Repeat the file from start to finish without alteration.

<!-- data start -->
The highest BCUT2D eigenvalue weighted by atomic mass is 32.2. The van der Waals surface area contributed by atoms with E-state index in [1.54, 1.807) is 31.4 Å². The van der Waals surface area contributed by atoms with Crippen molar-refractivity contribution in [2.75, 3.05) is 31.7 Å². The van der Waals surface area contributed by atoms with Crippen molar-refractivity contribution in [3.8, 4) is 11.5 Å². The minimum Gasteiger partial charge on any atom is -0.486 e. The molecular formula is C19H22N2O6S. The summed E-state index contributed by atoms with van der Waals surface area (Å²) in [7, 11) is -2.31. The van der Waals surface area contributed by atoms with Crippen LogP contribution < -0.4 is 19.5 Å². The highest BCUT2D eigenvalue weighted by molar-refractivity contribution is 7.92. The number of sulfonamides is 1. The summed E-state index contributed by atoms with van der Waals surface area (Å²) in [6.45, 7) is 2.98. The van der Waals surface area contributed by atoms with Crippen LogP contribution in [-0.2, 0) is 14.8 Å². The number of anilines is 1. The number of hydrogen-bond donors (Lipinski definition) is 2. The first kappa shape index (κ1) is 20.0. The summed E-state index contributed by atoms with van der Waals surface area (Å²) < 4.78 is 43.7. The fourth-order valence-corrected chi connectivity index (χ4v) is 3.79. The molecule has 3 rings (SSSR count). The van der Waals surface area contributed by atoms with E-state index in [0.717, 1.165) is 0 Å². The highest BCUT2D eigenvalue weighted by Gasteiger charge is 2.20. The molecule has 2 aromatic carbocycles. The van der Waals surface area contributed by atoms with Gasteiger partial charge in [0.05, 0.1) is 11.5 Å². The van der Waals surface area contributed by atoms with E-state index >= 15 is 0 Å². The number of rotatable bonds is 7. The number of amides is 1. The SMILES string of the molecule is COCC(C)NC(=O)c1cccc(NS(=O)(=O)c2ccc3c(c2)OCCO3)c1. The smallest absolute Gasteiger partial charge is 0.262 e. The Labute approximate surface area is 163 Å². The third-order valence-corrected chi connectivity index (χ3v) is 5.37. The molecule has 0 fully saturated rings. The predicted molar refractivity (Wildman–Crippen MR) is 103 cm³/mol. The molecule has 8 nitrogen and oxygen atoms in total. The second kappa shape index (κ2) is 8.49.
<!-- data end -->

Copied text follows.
The highest BCUT2D eigenvalue weighted by atomic mass is 32.2. The van der Waals surface area contributed by atoms with E-state index in [1.54, 1.807) is 31.4 Å². The van der Waals surface area contributed by atoms with Crippen molar-refractivity contribution in [2.75, 3.05) is 31.7 Å². The van der Waals surface area contributed by atoms with Crippen molar-refractivity contribution in [3.8, 4) is 11.5 Å². The minimum Gasteiger partial charge on any atom is -0.486 e. The molecular formula is C19H22N2O6S. The summed E-state index contributed by atoms with van der Waals surface area (Å²) in [7, 11) is -2.31. The van der Waals surface area contributed by atoms with Crippen LogP contribution < -0.4 is 19.5 Å². The highest BCUT2D eigenvalue weighted by molar-refractivity contribution is 7.92. The number of sulfonamides is 1. The summed E-state index contributed by atoms with van der Waals surface area (Å²) in [6.45, 7) is 2.98. The van der Waals surface area contributed by atoms with Crippen LogP contribution in [-0.2, 0) is 14.8 Å². The number of anilines is 1. The number of hydrogen-bond donors (Lipinski definition) is 2. The first kappa shape index (κ1) is 20.0. The summed E-state index contributed by atoms with van der Waals surface area (Å²) < 4.78 is 43.7. The fourth-order valence-corrected chi connectivity index (χ4v) is 3.79. The molecule has 3 rings (SSSR count). The van der Waals surface area contributed by atoms with E-state index in [0.717, 1.165) is 0 Å². The highest BCUT2D eigenvalue weighted by Gasteiger charge is 2.20. The molecule has 2 aromatic carbocycles. The van der Waals surface area contributed by atoms with Gasteiger partial charge in [0.05, 0.1) is 11.5 Å². The van der Waals surface area contributed by atoms with E-state index >= 15 is 0 Å². The number of rotatable bonds is 7. The number of amides is 1. The SMILES string of the molecule is COCC(C)NC(=O)c1cccc(NS(=O)(=O)c2ccc3c(c2)OCCO3)c1. The smallest absolute Gasteiger partial charge is 0.262 e. The Labute approximate surface area is 163 Å². The third-order valence-corrected chi connectivity index (χ3v) is 5.37. The molecule has 0 fully saturated rings. The predicted molar refractivity (Wildman–Crippen MR) is 103 cm³/mol. The molecule has 8 nitrogen and oxygen atoms in total. The second kappa shape index (κ2) is 8.49.